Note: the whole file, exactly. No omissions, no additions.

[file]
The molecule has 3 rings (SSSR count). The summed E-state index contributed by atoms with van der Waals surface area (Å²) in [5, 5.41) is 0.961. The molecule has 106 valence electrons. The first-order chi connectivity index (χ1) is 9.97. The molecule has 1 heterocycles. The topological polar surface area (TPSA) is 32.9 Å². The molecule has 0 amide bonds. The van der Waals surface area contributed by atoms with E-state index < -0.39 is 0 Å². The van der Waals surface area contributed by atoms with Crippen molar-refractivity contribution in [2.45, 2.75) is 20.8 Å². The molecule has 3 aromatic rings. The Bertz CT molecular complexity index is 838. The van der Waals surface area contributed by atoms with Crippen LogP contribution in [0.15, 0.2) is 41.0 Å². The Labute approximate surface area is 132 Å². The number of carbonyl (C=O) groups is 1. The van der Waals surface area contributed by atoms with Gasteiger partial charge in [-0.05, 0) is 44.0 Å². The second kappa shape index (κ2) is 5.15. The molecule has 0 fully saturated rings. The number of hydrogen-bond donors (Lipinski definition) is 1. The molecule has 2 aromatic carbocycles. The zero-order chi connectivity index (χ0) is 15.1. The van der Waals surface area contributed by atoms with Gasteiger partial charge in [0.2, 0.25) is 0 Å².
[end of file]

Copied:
The molecule has 3 rings (SSSR count). The summed E-state index contributed by atoms with van der Waals surface area (Å²) in [5, 5.41) is 0.961. The molecule has 106 valence electrons. The first-order chi connectivity index (χ1) is 9.97. The molecule has 1 heterocycles. The topological polar surface area (TPSA) is 32.9 Å². The molecule has 0 amide bonds. The van der Waals surface area contributed by atoms with E-state index < -0.39 is 0 Å². The van der Waals surface area contributed by atoms with Crippen molar-refractivity contribution in [2.45, 2.75) is 20.8 Å². The molecule has 3 aromatic rings. The Bertz CT molecular complexity index is 838. The van der Waals surface area contributed by atoms with Crippen LogP contribution in [0.15, 0.2) is 41.0 Å². The Labute approximate surface area is 132 Å². The number of carbonyl (C=O) groups is 1. The van der Waals surface area contributed by atoms with Gasteiger partial charge in [-0.05, 0) is 44.0 Å². The second kappa shape index (κ2) is 5.15. The molecule has 0 fully saturated rings. The number of hydrogen-bond donors (Lipinski definition) is 1. The molecule has 2 aromatic carbocycles. The zero-order chi connectivity index (χ0) is 15.1. The van der Waals surface area contributed by atoms with Gasteiger partial charge in [0.2, 0.25) is 0 Å².